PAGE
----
RB Kalen Ballage (USA Today)

Game Week: UCLA's D vs. Arizona State's O

Oct. 5 -- Arizona State's offense was close to an elite unit -- before Manny Wilkins got hurt...

UCLA's Defense vs. Arizona State's Offense

Up until the USC game, Arizona State's offense was looking like one of the best units in the Pac-12. Despite losing offensive coordinator Mike Norvell in the offseason, the Sun Devils underwent a pretty seamless transition to new offensive coordinator Chip Lindsey. They're running a somewhat similar spread, if a little more run-heavy than the version the Sun Devils ran last year, and the results were very good through four games. ASU scored 30+ points in every game, and went over 50 twice, while generating very solid yardage totals both on the ground and through the air.

The caveat, of course, is that two of the bigger offensive explosions came against two teams with absolutely garbage defenses, California and Texas Tech. The Sun Devils actually had to go against a team with a top 25 defense on Saturday when they faced USC, and the results weren't pretty poor, even before Manny Wilkins (6'3, 197) got hurt. ASU managed just 303 yards of offense on 70 plays, and were particularly ineffective on the ground. Wilkins, whose lowest rushing total before the game had been 47 yards, had -9 yards, as sacks, for the first time, outweighed what he was able to do with his legs.

And then Wilkins got hurt, so, even if you were thinking the issues ASU had against USC were a one-time aberration, now there's a big question mark surrounding the ASU offense. So much in the first four games was built around his ability to run the ball effectively. Wilkins is listed as doubtful for this weekend (ankle), but even if he were to play, we can't imagine that he would be 100% effective running the ball. In his absence, redshirt freshman Brady White (6'2, 202) would likely get the start, and we've been fans of his for a long time. He throws accurately, has a nice arm, and plays with poise. The issue for ASU's offense is that White is not much of a dual threat. He's a decent enough athlete to perhaps keep teams a little honest in the run game, but teams aren't going to have to game plan to stop him the way they would for Wilkins.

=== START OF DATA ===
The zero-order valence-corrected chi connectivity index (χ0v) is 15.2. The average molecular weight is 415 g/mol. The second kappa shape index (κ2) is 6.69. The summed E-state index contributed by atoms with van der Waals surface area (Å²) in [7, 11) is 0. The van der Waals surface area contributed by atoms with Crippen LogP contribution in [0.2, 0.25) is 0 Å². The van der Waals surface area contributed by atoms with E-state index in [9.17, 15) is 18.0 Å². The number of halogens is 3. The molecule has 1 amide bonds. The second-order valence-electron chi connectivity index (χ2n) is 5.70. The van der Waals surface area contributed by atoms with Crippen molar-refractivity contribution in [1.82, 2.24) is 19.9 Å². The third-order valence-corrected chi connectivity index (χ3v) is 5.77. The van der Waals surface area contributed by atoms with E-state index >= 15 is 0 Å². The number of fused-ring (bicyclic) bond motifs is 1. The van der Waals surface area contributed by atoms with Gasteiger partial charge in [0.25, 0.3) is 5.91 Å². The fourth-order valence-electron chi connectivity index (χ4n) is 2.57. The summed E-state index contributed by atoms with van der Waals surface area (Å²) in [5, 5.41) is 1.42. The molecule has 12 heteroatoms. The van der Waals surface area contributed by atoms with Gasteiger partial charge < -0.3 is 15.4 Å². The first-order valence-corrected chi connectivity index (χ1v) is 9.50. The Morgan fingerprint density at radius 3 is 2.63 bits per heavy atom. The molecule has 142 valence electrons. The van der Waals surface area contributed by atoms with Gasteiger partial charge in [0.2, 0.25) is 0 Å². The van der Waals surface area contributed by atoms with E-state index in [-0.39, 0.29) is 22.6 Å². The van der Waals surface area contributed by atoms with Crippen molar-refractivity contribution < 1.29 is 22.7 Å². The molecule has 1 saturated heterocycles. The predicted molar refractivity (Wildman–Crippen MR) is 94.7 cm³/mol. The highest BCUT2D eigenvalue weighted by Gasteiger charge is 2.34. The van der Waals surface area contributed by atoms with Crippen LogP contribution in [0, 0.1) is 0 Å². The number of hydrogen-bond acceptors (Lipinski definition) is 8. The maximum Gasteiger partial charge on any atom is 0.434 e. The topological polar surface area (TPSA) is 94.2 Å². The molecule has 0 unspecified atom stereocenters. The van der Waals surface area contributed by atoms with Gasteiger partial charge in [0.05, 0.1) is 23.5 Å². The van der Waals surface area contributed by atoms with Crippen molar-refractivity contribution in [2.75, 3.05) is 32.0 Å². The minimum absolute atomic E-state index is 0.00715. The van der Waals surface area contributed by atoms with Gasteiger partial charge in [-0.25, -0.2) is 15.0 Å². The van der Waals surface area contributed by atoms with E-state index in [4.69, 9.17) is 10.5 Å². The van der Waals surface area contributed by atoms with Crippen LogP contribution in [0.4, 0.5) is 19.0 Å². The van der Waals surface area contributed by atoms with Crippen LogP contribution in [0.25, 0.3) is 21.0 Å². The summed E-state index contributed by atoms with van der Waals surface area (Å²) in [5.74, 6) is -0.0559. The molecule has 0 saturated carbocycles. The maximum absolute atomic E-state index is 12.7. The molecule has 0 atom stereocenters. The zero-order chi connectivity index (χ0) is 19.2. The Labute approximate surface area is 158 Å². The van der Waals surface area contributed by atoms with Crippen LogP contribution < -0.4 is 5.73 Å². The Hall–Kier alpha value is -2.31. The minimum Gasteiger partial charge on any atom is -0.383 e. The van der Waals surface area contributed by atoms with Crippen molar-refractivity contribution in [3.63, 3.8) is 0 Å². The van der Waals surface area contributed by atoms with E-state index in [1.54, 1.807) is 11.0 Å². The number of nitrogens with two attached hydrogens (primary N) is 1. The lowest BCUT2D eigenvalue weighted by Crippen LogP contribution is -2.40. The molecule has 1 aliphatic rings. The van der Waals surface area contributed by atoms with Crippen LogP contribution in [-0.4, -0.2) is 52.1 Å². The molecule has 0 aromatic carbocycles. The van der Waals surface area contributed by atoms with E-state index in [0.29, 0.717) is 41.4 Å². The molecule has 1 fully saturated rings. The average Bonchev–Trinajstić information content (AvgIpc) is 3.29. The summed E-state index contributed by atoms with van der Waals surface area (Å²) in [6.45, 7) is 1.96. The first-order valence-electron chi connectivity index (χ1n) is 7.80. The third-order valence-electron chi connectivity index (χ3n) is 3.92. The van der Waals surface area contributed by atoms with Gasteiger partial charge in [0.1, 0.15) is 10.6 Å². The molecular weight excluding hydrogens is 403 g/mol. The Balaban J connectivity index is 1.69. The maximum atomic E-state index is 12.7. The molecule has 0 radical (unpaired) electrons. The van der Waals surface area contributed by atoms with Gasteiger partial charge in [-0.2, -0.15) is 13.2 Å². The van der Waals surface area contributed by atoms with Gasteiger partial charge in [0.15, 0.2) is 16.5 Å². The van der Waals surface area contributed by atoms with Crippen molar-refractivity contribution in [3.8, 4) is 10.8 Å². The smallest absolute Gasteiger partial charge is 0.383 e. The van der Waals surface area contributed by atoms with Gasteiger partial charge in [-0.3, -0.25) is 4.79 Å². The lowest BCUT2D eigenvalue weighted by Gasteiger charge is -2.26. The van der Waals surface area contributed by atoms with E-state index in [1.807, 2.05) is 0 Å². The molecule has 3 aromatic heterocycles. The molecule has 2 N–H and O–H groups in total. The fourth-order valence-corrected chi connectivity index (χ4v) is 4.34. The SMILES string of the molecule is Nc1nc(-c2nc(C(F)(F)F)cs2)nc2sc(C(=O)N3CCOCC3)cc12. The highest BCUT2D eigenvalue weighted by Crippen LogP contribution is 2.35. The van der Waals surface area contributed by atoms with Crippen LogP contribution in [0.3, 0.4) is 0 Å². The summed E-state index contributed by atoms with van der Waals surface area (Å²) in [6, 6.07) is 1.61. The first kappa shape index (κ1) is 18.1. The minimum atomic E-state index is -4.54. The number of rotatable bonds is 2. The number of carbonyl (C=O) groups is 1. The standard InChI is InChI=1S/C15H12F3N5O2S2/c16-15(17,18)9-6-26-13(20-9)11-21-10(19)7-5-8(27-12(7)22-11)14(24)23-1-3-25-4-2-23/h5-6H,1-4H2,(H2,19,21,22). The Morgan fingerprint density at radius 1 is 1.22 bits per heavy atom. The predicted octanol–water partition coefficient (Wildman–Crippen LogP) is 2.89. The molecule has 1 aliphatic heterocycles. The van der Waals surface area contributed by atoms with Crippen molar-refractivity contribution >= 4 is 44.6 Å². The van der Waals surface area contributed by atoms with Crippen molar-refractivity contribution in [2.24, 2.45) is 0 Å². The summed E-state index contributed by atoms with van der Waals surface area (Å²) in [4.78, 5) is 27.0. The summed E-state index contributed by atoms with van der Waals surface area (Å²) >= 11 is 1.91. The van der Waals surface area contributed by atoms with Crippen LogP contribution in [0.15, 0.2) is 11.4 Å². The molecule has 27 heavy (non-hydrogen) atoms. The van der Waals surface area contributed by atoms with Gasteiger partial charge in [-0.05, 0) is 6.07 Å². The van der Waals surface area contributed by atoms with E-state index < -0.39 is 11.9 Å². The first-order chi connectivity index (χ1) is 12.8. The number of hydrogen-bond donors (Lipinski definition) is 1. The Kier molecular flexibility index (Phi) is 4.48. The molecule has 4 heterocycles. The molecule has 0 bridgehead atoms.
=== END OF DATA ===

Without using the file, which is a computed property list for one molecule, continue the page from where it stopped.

There's still plenty of talent on this ASU offense, though, and we're of the mind that the USC game was an aberration in the sense that you probably shouldn't expect the run game to be that weak continuously. The Sun Devils have a very good tandem of running backs in juniors Demario Richard (5'10, 219) and Kalen Ballage (6'2, 227). Both were held down by USC on Saturday, to the point where third-stringer redshirt freshman Nick Ralston (6'0, 215) actually led the team in rushing, thanks to his performance in junk time, but we'd anticipate that both will bounce back this week. Both Richard and Ballage run with great power, with Ballage having a little bit more speed and Richard being a little bit more decisive between the tackles. 

WR N'Keal Harry (USA Today)

The receiving corps for ASU also has some good talent. Redshirt senior Tim White (5'11, 175) is the leader of the group and has been a steady contributor this year. White has real explosive playmaking ability (he's the team's punt and kick returner as well), but hasn't quite had the major breakout game in the pass game yet. True freshman N'Keal Harry (6'4, 220) is a really exciting player to watch. We loved what we saw out of him when he was a prospect last year in all the passing leagues around L.A., and he has immediately translated to the college level with his excellent combination of size and speed. He's going to be ASU's next big-time receiver, and he already has 20 catches for 215 yards this season. Rounding out the rotation are redshirt junior Cameron Smith (6'0, 203) and redshirt sophomore Jalen Harvey (6'1, 195). Both have contributed big plays this year, and each is averaging over 15 yards per catch. Ballage is also a significant factor in the passing game, as he has 14 catches through the first five games.